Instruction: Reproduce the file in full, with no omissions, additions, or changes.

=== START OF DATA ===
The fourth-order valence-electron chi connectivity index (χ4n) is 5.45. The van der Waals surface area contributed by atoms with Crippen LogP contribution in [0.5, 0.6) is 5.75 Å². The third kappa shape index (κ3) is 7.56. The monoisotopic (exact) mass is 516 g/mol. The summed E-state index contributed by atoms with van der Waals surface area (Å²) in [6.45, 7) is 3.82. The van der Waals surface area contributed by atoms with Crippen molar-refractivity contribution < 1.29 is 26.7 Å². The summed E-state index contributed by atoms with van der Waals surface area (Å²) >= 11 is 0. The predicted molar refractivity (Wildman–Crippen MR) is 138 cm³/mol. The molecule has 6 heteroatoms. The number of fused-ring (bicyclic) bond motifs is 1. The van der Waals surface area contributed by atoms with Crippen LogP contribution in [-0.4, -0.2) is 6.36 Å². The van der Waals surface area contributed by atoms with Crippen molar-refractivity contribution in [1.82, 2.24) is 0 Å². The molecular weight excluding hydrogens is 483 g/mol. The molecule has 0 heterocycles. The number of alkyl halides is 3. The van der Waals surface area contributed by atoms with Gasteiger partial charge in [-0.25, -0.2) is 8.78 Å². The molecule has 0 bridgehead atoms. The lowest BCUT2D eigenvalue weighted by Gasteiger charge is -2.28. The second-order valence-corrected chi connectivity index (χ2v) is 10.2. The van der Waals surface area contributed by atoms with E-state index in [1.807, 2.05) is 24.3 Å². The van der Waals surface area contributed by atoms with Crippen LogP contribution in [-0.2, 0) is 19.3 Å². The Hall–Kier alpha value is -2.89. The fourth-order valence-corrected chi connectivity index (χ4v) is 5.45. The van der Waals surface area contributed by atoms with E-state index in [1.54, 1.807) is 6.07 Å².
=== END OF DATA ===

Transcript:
The fourth-order valence-electron chi connectivity index (χ4n) is 5.45. The van der Waals surface area contributed by atoms with Crippen LogP contribution in [0.5, 0.6) is 5.75 Å². The third kappa shape index (κ3) is 7.56. The monoisotopic (exact) mass is 516 g/mol. The summed E-state index contributed by atoms with van der Waals surface area (Å²) in [6.45, 7) is 3.82. The van der Waals surface area contributed by atoms with Crippen molar-refractivity contribution < 1.29 is 26.7 Å². The summed E-state index contributed by atoms with van der Waals surface area (Å²) >= 11 is 0. The predicted molar refractivity (Wildman–Crippen MR) is 138 cm³/mol. The molecule has 6 heteroatoms. The number of fused-ring (bicyclic) bond motifs is 1. The van der Waals surface area contributed by atoms with Crippen LogP contribution in [-0.4, -0.2) is 6.36 Å². The van der Waals surface area contributed by atoms with Crippen molar-refractivity contribution in [1.82, 2.24) is 0 Å². The molecular weight excluding hydrogens is 483 g/mol. The molecule has 0 heterocycles. The number of alkyl halides is 3. The van der Waals surface area contributed by atoms with Gasteiger partial charge in [-0.25, -0.2) is 8.78 Å². The molecule has 0 bridgehead atoms. The lowest BCUT2D eigenvalue weighted by Gasteiger charge is -2.28. The second-order valence-corrected chi connectivity index (χ2v) is 10.2. The van der Waals surface area contributed by atoms with E-state index in [1.807, 2.05) is 24.3 Å². The van der Waals surface area contributed by atoms with Crippen LogP contribution in [-0.2, 0) is 19.3 Å². The Hall–Kier alpha value is -2.89. The fourth-order valence-corrected chi connectivity index (χ4v) is 5.45. The van der Waals surface area contributed by atoms with E-state index in [1.54, 1.807) is 6.07 Å².